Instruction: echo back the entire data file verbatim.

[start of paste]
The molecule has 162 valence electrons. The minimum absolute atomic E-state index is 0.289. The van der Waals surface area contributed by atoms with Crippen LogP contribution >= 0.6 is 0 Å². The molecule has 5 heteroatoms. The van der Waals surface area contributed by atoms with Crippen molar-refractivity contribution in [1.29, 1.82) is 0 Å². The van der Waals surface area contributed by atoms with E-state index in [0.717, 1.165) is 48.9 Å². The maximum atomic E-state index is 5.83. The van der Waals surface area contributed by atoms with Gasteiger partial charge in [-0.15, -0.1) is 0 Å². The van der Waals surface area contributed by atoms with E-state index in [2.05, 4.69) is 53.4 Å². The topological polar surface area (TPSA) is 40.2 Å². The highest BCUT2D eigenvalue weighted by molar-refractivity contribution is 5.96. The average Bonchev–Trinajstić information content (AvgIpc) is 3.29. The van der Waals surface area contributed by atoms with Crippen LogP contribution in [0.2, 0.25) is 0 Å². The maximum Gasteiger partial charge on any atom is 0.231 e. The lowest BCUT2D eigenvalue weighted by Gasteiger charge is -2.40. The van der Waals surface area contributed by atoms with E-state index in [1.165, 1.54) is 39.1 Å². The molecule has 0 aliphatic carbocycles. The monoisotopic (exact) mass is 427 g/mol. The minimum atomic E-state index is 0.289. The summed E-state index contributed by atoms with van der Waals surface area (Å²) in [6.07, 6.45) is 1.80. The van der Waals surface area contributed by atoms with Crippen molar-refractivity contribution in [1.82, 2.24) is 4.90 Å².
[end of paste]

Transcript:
The molecule has 162 valence electrons. The minimum absolute atomic E-state index is 0.289. The van der Waals surface area contributed by atoms with Crippen LogP contribution >= 0.6 is 0 Å². The molecule has 5 heteroatoms. The van der Waals surface area contributed by atoms with Crippen molar-refractivity contribution in [1.29, 1.82) is 0 Å². The van der Waals surface area contributed by atoms with E-state index in [0.717, 1.165) is 48.9 Å². The maximum atomic E-state index is 5.83. The van der Waals surface area contributed by atoms with Gasteiger partial charge in [-0.15, -0.1) is 0 Å². The van der Waals surface area contributed by atoms with E-state index in [2.05, 4.69) is 53.4 Å². The topological polar surface area (TPSA) is 40.2 Å². The highest BCUT2D eigenvalue weighted by molar-refractivity contribution is 5.96. The average Bonchev–Trinajstić information content (AvgIpc) is 3.29. The van der Waals surface area contributed by atoms with Crippen LogP contribution in [0.2, 0.25) is 0 Å². The maximum Gasteiger partial charge on any atom is 0.231 e. The lowest BCUT2D eigenvalue weighted by Gasteiger charge is -2.40. The van der Waals surface area contributed by atoms with E-state index in [1.165, 1.54) is 39.1 Å². The molecule has 0 aliphatic carbocycles. The monoisotopic (exact) mass is 427 g/mol. The minimum atomic E-state index is 0.289. The summed E-state index contributed by atoms with van der Waals surface area (Å²) in [6.07, 6.45) is 1.80. The van der Waals surface area contributed by atoms with Crippen molar-refractivity contribution in [1.82, 2.24) is 4.90 Å².